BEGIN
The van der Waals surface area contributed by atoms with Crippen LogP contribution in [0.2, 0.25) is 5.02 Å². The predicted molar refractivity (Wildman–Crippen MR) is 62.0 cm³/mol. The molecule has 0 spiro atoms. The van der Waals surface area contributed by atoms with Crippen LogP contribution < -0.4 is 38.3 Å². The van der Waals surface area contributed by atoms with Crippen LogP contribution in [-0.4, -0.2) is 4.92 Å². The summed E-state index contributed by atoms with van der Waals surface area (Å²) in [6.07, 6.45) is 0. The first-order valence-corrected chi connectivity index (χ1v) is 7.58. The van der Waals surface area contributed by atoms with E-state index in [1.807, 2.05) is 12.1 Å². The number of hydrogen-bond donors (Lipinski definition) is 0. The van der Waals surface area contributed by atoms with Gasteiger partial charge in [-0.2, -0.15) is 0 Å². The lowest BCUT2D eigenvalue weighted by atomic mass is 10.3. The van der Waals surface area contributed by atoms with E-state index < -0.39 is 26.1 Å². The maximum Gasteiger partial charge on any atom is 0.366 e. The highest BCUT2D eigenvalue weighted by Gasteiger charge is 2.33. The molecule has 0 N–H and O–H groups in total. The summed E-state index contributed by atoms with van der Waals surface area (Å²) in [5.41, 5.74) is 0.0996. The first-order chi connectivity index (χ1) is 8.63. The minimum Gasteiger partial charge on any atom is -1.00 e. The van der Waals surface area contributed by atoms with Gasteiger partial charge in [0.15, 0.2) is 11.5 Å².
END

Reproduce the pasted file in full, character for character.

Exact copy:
The van der Waals surface area contributed by atoms with Crippen LogP contribution in [0.2, 0.25) is 5.02 Å². The predicted molar refractivity (Wildman–Crippen MR) is 62.0 cm³/mol. The molecule has 0 spiro atoms. The van der Waals surface area contributed by atoms with Crippen LogP contribution < -0.4 is 38.3 Å². The van der Waals surface area contributed by atoms with Crippen LogP contribution in [-0.4, -0.2) is 4.92 Å². The summed E-state index contributed by atoms with van der Waals surface area (Å²) in [6.07, 6.45) is 0. The first-order valence-corrected chi connectivity index (χ1v) is 7.58. The van der Waals surface area contributed by atoms with E-state index in [1.807, 2.05) is 12.1 Å². The number of hydrogen-bond donors (Lipinski definition) is 0. The van der Waals surface area contributed by atoms with Gasteiger partial charge in [-0.2, -0.15) is 0 Å². The lowest BCUT2D eigenvalue weighted by atomic mass is 10.3. The van der Waals surface area contributed by atoms with E-state index < -0.39 is 26.1 Å². The maximum Gasteiger partial charge on any atom is 0.366 e. The highest BCUT2D eigenvalue weighted by Gasteiger charge is 2.33. The molecule has 0 N–H and O–H groups in total. The summed E-state index contributed by atoms with van der Waals surface area (Å²) in [5.41, 5.74) is 0.0996. The first-order chi connectivity index (χ1) is 8.63. The minimum Gasteiger partial charge on any atom is -1.00 e. The van der Waals surface area contributed by atoms with Gasteiger partial charge in [0.15, 0.2) is 11.5 Å².